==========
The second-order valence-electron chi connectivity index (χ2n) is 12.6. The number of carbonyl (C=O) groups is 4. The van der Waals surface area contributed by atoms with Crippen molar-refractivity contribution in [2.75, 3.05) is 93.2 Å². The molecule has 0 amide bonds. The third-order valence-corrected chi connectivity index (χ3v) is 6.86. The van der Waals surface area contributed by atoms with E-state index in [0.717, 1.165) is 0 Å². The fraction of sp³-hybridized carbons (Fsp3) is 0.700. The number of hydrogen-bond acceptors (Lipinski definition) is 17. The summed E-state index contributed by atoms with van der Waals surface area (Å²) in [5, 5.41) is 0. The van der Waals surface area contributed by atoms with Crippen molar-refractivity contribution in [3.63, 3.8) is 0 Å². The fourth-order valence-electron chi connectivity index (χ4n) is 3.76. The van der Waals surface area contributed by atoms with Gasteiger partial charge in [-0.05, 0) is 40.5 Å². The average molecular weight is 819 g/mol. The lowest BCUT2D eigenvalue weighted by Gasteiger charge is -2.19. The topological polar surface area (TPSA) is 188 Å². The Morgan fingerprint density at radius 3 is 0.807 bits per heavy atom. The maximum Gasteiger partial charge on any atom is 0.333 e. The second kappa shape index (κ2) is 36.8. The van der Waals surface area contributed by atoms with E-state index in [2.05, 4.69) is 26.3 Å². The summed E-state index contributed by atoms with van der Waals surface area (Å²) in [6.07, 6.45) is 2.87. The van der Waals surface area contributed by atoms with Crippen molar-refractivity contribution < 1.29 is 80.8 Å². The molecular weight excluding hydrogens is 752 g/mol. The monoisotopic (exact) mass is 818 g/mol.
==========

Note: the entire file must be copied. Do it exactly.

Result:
The second-order valence-electron chi connectivity index (χ2n) is 12.6. The number of carbonyl (C=O) groups is 4. The van der Waals surface area contributed by atoms with Crippen molar-refractivity contribution in [2.75, 3.05) is 93.2 Å². The molecule has 0 amide bonds. The third-order valence-corrected chi connectivity index (χ3v) is 6.86. The van der Waals surface area contributed by atoms with E-state index in [0.717, 1.165) is 0 Å². The fraction of sp³-hybridized carbons (Fsp3) is 0.700. The number of hydrogen-bond acceptors (Lipinski definition) is 17. The summed E-state index contributed by atoms with van der Waals surface area (Å²) in [5, 5.41) is 0. The van der Waals surface area contributed by atoms with Crippen molar-refractivity contribution in [3.63, 3.8) is 0 Å². The fourth-order valence-electron chi connectivity index (χ4n) is 3.76. The van der Waals surface area contributed by atoms with Gasteiger partial charge in [-0.05, 0) is 40.5 Å². The average molecular weight is 819 g/mol. The lowest BCUT2D eigenvalue weighted by Gasteiger charge is -2.19. The topological polar surface area (TPSA) is 188 Å². The Morgan fingerprint density at radius 3 is 0.807 bits per heavy atom. The maximum Gasteiger partial charge on any atom is 0.333 e. The second kappa shape index (κ2) is 36.8. The van der Waals surface area contributed by atoms with E-state index in [2.05, 4.69) is 26.3 Å². The summed E-state index contributed by atoms with van der Waals surface area (Å²) in [6.07, 6.45) is 2.87. The van der Waals surface area contributed by atoms with Crippen molar-refractivity contribution < 1.29 is 80.8 Å². The molecular weight excluding hydrogens is 752 g/mol. The monoisotopic (exact) mass is 818 g/mol.